Pertussis vaccines are effective, but not long lasting. The good news is that infants are less likely to develop pertussis early in life if their mothers get the tetanus toxoid, reduced diphtheria toxoid, and acellular pertussis (Tdap) vaccine during pregnancy.
Tdap Effectiveness for Infant if Mother Vaccinated during Pregnancy
Evidence shows that young infants whose mothers got Tdap during pregnancy are less likely to develop pertussis during the first few critical months of life. A CDC evaluation found Tdap vaccination during the third trimester of pregnancy prevents 78% of pertussis cases in infants younger than 2 months of age. These findings are similar to other studies from the United Kingdom and the United States that suggest that vaccinating the mother during pregnancy is highly effective at protecting infants against pertussis.
When infants do get pertussis, their infection is less severe if their mother received Tdap during pregnancy. A CDC evaluation found maternal vaccination is 90% effective at preventing infant hospitalization from pertussis. Another U.S. study showed that infants whose mothers got Tdap during pregnancy had a significantly lower risk of hospitalization and intensive care admission and shorter hospital stays. That same study showed that no infants born to vaccinated mothers required intubation or died of pertussis.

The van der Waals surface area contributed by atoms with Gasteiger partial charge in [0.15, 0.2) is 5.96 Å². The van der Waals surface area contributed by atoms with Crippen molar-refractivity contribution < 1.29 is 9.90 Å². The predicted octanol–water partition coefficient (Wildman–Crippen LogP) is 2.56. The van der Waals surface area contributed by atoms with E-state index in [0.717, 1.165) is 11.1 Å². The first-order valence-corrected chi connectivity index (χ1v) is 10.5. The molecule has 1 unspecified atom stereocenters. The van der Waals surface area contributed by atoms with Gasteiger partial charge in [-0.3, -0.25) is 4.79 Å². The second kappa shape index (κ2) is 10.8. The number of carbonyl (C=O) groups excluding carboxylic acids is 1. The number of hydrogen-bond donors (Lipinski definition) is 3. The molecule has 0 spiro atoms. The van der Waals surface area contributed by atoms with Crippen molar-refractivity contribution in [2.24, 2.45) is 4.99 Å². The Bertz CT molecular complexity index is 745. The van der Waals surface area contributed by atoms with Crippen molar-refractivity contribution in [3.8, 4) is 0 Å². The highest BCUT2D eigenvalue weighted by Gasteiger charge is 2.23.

Since pregnant women pass some protection to their infants through transplacental transfer of maternal antibodies, their infants also have some protection against the severe outcomes that come with this disease. It is critical that infants receive the 5-dose childhood DTaP series on schedule so they maintain protection throughout childhood.
By vaccinating a woman with Tdap during pregnancy her infant will gain pertussis antibodies during the most vulnerable time — before 3 months of age. There is a theoretical concern that providing this early immunity may interfere with the infant’s immune response to DTaP though, resulting in a weakening of the infant’s immune response to DTaP. However, based on a recent study looking at this issue, this interference does not seem to cause any problems when it comes to protecting infants. Researchers are still working to better understand this issue.
The benefits of vaccinating during pregnancy and protecting a newborn outweigh the potential risk of blunting the infant’s response to DTaP. Since infants are at greatest risk of severe disease and death from pertussis before 3 months of age – when their immune systems are least developed – any protection that can be provided is critical. Infants should receive their DTaP vaccines on schedule, starting at 2 months of age.
See the Pregnancy and Whooping Cough Research page for a list of published articles specific to preventing pertussis in infants, including vaccine effectiveness studies.